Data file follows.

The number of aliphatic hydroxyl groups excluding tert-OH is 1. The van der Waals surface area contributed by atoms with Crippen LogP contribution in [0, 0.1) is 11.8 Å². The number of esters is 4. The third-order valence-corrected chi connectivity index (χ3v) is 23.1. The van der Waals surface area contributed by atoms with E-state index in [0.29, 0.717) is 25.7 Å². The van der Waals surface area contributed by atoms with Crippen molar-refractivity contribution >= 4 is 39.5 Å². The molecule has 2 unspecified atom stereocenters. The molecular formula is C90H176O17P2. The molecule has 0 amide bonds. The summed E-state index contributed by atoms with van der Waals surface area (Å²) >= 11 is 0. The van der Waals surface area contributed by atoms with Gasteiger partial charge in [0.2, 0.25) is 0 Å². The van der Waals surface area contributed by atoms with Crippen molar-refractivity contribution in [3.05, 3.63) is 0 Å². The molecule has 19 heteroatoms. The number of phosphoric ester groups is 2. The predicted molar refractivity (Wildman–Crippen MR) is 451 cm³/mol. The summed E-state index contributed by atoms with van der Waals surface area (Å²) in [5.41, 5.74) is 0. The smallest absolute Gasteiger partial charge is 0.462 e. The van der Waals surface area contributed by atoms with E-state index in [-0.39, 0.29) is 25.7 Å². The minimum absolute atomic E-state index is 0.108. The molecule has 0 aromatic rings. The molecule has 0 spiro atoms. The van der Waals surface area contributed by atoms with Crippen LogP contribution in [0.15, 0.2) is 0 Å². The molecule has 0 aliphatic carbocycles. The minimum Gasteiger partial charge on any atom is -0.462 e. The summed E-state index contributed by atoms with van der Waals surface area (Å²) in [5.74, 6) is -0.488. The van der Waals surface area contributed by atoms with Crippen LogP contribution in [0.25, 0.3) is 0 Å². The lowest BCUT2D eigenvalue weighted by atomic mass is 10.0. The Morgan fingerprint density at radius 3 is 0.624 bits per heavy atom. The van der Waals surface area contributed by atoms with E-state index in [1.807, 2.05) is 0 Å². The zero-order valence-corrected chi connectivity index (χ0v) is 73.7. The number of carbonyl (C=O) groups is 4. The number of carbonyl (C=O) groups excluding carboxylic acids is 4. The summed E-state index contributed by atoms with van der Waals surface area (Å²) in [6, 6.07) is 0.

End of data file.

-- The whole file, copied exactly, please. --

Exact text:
The number of aliphatic hydroxyl groups excluding tert-OH is 1. The van der Waals surface area contributed by atoms with Crippen LogP contribution in [0, 0.1) is 11.8 Å². The number of esters is 4. The third-order valence-corrected chi connectivity index (χ3v) is 23.1. The van der Waals surface area contributed by atoms with E-state index in [0.29, 0.717) is 25.7 Å². The van der Waals surface area contributed by atoms with Crippen molar-refractivity contribution >= 4 is 39.5 Å². The molecule has 2 unspecified atom stereocenters. The molecular formula is C90H176O17P2. The molecule has 0 amide bonds. The summed E-state index contributed by atoms with van der Waals surface area (Å²) >= 11 is 0. The van der Waals surface area contributed by atoms with Gasteiger partial charge in [0.2, 0.25) is 0 Å². The van der Waals surface area contributed by atoms with Crippen molar-refractivity contribution in [3.05, 3.63) is 0 Å². The molecule has 19 heteroatoms. The number of phosphoric ester groups is 2. The predicted molar refractivity (Wildman–Crippen MR) is 451 cm³/mol. The summed E-state index contributed by atoms with van der Waals surface area (Å²) in [5.41, 5.74) is 0. The smallest absolute Gasteiger partial charge is 0.462 e. The van der Waals surface area contributed by atoms with E-state index in [-0.39, 0.29) is 25.7 Å². The minimum absolute atomic E-state index is 0.108. The molecule has 0 aromatic rings. The molecule has 0 spiro atoms. The van der Waals surface area contributed by atoms with Crippen LogP contribution in [0.15, 0.2) is 0 Å². The molecule has 0 aliphatic carbocycles. The minimum Gasteiger partial charge on any atom is -0.462 e. The summed E-state index contributed by atoms with van der Waals surface area (Å²) in [5.74, 6) is -0.488. The van der Waals surface area contributed by atoms with Crippen LogP contribution in [0.25, 0.3) is 0 Å². The lowest BCUT2D eigenvalue weighted by atomic mass is 10.0. The Morgan fingerprint density at radius 3 is 0.624 bits per heavy atom. The van der Waals surface area contributed by atoms with E-state index in [1.807, 2.05) is 0 Å². The zero-order valence-corrected chi connectivity index (χ0v) is 73.7. The number of carbonyl (C=O) groups is 4. The number of carbonyl (C=O) groups excluding carboxylic acids is 4. The summed E-state index contributed by atoms with van der Waals surface area (Å²) in [6, 6.07) is 0.